Despite Trump promises, White House falling short in opioid fight (CBS News)

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Lead poisoning cases fell 19 percent in Baltimore last year, even as more children tested for exposure (Baltimore Sun)

The number of Baltimore children with lead poisoning fell 19 percent in 2017, even as more children were tested for exposure to the powerful neurotoxin.

Statewide, the number of Maryland children found to have elevated levels of lead in their blood held steady even as the number of children tested increased by 10 percent, according to a Maryland Department of the Environment report released Tuesday.

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Azar Unveils Plan to Help Pregnant Patients Quit Opioids (MedPage Today)

States will get help from the federal government integrating services for pregnant and postpartum Medicaid patients with opioid use disorder under a pilot program announced Tuesday by Health and Hu

Trump declared an emergency over opioids. A new report finds it led to very little. (Vox)

To much fanfare last year, President Donald Trump ordered his administration to declare a public health emergency over the opioid epidemic. “As Americans, we cannot allow this to continue,” Trump said at the time. “It is time to liberate our communities from this scourge of drug addiction.”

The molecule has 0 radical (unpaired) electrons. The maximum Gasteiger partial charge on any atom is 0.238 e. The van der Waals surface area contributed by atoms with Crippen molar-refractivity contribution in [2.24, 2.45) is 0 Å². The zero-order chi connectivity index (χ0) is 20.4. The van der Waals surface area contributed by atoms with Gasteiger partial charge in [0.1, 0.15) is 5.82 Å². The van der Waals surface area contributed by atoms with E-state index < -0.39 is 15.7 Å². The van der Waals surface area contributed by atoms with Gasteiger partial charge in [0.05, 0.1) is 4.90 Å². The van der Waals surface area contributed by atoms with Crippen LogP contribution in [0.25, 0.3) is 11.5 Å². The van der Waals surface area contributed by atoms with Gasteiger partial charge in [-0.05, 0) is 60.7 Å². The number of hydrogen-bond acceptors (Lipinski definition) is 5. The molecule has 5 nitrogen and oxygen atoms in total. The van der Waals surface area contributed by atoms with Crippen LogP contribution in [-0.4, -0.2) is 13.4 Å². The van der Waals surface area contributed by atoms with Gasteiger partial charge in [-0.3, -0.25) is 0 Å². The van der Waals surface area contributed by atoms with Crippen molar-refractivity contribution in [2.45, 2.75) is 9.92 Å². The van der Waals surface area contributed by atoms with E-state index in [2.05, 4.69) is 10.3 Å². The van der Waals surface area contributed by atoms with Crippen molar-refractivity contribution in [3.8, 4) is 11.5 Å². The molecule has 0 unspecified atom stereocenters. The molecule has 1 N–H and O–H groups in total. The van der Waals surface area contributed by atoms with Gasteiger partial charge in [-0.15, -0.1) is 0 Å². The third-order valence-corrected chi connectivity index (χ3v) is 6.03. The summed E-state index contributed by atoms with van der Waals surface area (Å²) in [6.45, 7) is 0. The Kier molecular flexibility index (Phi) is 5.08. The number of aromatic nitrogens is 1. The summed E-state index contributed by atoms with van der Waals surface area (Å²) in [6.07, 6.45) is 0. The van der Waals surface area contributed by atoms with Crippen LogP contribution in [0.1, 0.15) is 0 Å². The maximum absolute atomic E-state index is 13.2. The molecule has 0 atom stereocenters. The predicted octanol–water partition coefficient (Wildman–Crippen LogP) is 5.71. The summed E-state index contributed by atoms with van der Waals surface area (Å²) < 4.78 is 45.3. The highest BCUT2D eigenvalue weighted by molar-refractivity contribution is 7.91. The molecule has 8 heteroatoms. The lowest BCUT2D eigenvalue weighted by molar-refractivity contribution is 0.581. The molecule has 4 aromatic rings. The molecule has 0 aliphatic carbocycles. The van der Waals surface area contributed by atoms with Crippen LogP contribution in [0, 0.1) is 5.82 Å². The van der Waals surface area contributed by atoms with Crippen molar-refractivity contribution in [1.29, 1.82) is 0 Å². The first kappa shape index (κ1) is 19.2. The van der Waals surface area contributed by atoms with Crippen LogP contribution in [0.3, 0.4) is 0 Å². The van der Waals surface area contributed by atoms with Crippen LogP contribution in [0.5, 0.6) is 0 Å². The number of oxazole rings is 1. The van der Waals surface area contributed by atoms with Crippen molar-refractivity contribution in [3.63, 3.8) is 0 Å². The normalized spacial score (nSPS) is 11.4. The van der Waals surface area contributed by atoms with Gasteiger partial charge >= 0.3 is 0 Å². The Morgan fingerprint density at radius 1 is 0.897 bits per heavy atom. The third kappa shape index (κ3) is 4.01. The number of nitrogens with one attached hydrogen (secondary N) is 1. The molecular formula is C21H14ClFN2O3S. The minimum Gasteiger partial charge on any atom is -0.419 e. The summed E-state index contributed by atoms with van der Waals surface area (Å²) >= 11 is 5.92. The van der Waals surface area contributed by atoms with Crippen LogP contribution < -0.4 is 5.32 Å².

When I’ve asked experts about these approaches, it’s not that any of them are bad. It’s that they fall short. For instance, Leana Wen, the former health commissioner of Baltimore (and soon-to-be president of Planned Parenthood), said that the Support for Patients and Communities Act “is simply tinkering around the edges.”

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BALTIMORE -- As Republicans in Congress and the Trump White House continue to craft a health care bill 30 miles to the south, two people overdose on opioids and die every day in Maryland's largest city.

On a street corner in west Baltimore, the extent of the opioid epidemic that has ravaged large swaths of the country was in stark relief Wednesday against the backdrop of a brick wall emblazoned with the words "No Shoot Zone" in spray paint.

In 95-degree heat, men and women of all ages -- black and white -- filed one by one into a white van and dumped out bundles of used needles. Workers with the Baltimore City Health Department handed out brown paper bags containing clean syringes, cookers, filters and rubber bands in exchange. Those who came to turn in their old equipment were users of heroin, fentanyl and carfentanil, a toxic synthetic opioid.

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